Modulation of protein s-nitrosylation by isoprene emission in poplar

Elisa Vanzo, Juliane Merl-Pham, Violeta Velikova, Andrea Ghirardo, Christian Lindermayr, Stefanie M. Hauck, Jörg Bernhardt, Katharina Riedel, Jörg Durner, Jörg Peter Schnitzler

Research output: Contribution to journalArticlepeer-review

36 Scopus citations

Abstract

Researchers have been examining the biological function(s) of isoprene in isoprene-emitting (IE) species for two decades. There is overwhelming evidence that leaf-internal isoprene increases the thermotolerance of plants and protects them against oxidative stress, thus mitigating a wide range of abiotic stresses. However, the mechanisms of abiotic stress mitigation by isoprene are still under debate. Here, we assessed the impact of isoprene on the emission of nitric oxide (NO) and the S-nitroso-proteome of IE and non-isoprene-emitting (NE) gray poplar (Populus × canescens) after acute ozone fumigation. The short-term oxidative stress induced a rapid and strong emission of NO in NE compared with IE genotypes. Whereas IE and NE plants exhibited under nonstressful conditions only slight differences in their S-nitrosylation pattern, the in vivo S-nitroso-proteome of the NE genotype was more susceptible to ozone-induced changes compared with the IE plants. The results suggest that the nitrosative pressure (NO burst) is higher in NE plants, underlining the proposed molecular dialogue between isoprene and the free radical NO. Proteins belonging to the photosynthetic light and dark reactions, the tricarboxylic acid cycle, protein metabolism, and redox regulation exhibited increased S-nitrosylation in NE samples compared with IE plants upon oxidative stress. Because the posttranslational modification of proteins via S-nitrosylation often impacts enzymatic activities, our data suggest that isoprene indirectly regulates the production of reactive oxygen species (ROS) via the control of the S-nitrosylation level of ROS-metabolizing enzymes, thus modulating the extent and velocity at which the ROS and NO signaling molecules are generated within a plant cell.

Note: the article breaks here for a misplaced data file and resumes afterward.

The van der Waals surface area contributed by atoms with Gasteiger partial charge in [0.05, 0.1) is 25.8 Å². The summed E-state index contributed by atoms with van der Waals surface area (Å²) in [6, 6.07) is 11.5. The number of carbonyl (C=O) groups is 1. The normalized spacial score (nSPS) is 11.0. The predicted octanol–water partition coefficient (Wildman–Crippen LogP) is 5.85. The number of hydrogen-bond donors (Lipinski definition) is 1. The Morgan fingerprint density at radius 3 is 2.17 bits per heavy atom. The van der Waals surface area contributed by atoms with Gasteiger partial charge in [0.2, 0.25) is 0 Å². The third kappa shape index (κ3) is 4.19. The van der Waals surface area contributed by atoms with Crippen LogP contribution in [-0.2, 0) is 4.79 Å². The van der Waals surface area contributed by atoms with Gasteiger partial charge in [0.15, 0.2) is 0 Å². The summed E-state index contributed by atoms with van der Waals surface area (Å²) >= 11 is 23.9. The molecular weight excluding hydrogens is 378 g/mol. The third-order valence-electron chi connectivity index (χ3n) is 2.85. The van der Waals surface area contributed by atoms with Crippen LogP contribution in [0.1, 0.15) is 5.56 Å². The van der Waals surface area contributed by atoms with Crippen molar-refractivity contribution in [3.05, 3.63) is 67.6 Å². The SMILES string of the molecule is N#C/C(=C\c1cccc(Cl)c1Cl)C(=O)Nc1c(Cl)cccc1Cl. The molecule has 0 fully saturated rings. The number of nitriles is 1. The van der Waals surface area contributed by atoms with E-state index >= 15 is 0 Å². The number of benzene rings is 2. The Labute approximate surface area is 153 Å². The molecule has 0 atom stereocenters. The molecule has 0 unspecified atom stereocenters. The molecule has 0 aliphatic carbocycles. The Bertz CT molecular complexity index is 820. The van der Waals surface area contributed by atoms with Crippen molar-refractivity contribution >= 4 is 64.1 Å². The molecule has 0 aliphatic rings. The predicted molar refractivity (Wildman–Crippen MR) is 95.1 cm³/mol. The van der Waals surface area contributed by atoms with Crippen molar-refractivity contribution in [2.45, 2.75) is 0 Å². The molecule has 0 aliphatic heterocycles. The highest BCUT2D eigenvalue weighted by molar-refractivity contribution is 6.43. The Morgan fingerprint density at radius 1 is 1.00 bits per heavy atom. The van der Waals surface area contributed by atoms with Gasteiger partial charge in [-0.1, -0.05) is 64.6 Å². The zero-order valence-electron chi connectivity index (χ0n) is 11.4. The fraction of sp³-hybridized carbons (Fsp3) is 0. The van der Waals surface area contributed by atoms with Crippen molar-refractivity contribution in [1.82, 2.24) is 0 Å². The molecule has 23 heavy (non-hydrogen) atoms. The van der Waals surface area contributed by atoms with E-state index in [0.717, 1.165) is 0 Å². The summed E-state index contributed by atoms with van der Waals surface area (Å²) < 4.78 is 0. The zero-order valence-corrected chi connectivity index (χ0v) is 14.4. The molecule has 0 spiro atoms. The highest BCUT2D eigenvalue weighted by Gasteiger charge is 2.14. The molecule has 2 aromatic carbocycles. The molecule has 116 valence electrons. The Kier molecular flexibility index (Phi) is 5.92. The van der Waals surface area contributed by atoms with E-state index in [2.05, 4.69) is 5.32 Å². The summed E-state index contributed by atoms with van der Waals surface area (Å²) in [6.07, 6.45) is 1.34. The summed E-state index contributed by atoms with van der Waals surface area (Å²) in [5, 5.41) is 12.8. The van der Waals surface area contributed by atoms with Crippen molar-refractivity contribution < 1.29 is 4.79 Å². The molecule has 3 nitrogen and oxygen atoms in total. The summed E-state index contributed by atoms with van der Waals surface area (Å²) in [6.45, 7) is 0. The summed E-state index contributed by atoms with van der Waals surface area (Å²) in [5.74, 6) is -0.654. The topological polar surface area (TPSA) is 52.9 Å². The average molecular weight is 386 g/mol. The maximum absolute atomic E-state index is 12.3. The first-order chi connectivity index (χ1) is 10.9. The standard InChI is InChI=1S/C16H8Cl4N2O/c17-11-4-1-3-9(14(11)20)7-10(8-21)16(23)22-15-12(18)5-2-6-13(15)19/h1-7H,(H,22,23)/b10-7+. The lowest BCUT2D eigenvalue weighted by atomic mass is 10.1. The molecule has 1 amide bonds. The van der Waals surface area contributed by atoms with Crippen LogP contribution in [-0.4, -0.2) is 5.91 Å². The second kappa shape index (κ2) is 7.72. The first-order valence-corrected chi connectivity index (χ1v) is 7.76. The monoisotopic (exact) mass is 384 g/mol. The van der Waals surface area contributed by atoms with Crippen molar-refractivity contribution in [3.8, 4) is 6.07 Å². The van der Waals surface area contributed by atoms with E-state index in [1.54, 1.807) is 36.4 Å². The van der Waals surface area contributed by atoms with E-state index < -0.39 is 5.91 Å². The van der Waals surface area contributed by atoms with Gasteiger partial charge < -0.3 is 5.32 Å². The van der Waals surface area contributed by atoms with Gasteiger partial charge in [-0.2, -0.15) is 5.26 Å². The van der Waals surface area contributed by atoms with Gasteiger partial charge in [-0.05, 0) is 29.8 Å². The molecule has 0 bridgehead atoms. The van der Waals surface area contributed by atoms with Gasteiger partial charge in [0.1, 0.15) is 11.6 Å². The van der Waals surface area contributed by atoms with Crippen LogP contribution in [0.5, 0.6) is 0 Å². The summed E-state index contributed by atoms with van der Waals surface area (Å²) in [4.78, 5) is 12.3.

Original languageEnglish
Pages (from-to)1945-1961
Number of pages17
JournalPlant Physiology
Volume170
Issue number4
DOIs
StatePublished - Apr 2016
Externally publishedYes

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